The kind of Love of which the mystics wrote and sang transcends the nature of change. It is the eternal thread that strings together each bead of strongly-felt experience into the mala (meditation rosary) of Life. … It is a beautiful, haunting melody – each note the vibrancy of emotional experience, separated by the inevitable fading of that emotion.
What does it all mean, you ask? … We relate to our relationships like they don’t change, when in fact they are changing all the time. If we related to them as if all that there was was that moment, then we would develop a greater appreciation for that relationship, because in fact, it really is ending over and over and over again. When we can live in that place of respect for the changing nature of things, we begin to get a glimpse into the Love that is behind All-That-Is. …
This morning, I took to the mat, wanting desperately to return to center and anchor myself in Peace and Balance before starting my day. After doing a particular intense asana (yoga pose), I let the sensations subside and allowed my body to receive the wisdom from my practice.
What I got was this: Our thoughts don’t just impose themselves on us. They are like guests. It is our choice to receive them and have them stay at home in our mind, or to ask them to leave if they are not welcome. Some thoughts are like squatters: We allow them to overstay their welcome and soon we become used to their imposition. Those thoughts eventually become habits, which eventually become the deep-and-difficult-to-change conditioning we call addiction.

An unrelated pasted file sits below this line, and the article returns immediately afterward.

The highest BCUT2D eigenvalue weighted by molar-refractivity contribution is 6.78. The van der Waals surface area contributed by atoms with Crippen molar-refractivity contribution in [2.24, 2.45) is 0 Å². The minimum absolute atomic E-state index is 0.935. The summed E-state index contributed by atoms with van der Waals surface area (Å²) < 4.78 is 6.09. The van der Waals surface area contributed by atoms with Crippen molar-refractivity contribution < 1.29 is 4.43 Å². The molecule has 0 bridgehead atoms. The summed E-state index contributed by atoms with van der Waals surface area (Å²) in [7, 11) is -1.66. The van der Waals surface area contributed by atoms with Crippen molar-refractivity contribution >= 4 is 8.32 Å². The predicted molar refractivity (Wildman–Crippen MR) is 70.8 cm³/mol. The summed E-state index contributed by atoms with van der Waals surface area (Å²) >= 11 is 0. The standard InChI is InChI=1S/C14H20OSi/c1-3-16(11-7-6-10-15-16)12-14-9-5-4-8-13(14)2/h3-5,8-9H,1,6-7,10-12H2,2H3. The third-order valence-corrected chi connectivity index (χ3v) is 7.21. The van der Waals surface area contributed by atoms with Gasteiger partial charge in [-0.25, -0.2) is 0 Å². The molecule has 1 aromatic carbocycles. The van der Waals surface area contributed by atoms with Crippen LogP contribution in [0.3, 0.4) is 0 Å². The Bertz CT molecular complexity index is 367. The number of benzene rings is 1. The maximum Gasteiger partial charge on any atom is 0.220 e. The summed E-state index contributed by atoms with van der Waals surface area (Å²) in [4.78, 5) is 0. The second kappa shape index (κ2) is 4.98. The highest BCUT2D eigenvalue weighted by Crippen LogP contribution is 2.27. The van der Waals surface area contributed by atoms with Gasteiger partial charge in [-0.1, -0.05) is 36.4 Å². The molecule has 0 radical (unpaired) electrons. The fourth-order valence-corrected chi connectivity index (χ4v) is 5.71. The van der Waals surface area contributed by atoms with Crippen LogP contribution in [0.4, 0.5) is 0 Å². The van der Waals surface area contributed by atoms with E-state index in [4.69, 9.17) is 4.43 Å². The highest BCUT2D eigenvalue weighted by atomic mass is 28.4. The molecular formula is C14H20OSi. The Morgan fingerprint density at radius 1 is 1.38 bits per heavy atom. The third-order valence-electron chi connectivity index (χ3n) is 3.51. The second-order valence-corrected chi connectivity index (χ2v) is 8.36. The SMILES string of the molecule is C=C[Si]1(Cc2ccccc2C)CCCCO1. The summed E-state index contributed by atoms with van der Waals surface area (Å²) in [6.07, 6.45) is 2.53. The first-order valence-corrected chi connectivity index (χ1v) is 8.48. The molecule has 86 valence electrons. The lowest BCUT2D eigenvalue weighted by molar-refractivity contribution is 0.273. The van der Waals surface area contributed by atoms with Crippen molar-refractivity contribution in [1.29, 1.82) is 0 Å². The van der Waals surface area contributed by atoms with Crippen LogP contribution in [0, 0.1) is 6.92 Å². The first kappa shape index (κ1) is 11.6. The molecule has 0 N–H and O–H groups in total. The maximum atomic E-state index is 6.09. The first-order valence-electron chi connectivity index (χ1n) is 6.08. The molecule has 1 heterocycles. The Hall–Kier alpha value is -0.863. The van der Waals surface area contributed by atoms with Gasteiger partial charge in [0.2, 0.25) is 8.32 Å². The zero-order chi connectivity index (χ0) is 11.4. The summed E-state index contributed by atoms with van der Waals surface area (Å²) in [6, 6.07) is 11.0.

Which thoughts are we choosing to receive as our guests?
At the end of any Alcoholic or Addict Anonymous meeting, we are encouraged to “Keep coming back!” Although this is a specific invitation to continue coming to meetings and drawing from the strength of the fellowship, it is also a great spiritual principle.
It would be easy if we could just choose to do something, and it stayed that way. However, the nature of life is that it is dynamic and ever-changing. Yesterday’s triumph begins tomorrow’s failure. Every choice requires us to keep coming back, to revisit and re-create our commitment to living in a way that is consistent with our most heartfelt values.
And our practice of coming back doesn’t have to be complicated. We don’t need elaborate meditation practices or prayer rituals and tools. The most basic and reliable practice is coming back to the breath. The breath is always there for as long as we are truly living. We don’t have to worry about whether or not we even get to the space of clear-headed-ness. All on which we need to focus is coming back, coming back, and coming back to the breath. …
“When you can stay in your center, it not only benefits you; it benefits the entire world.”
Sage words from Travis Eliot, an amazing yoga teacher in L.A. The journey of personal growth and development can become so focused on the inner experience that we often screen out the world outside. We forget that when we change, the world us must also change, because we are no longer the same person. People will relate to us differently. We will experience the world differently.
Staying centered is a gift to us all. For when we can be at peace, the entire world can be at peace.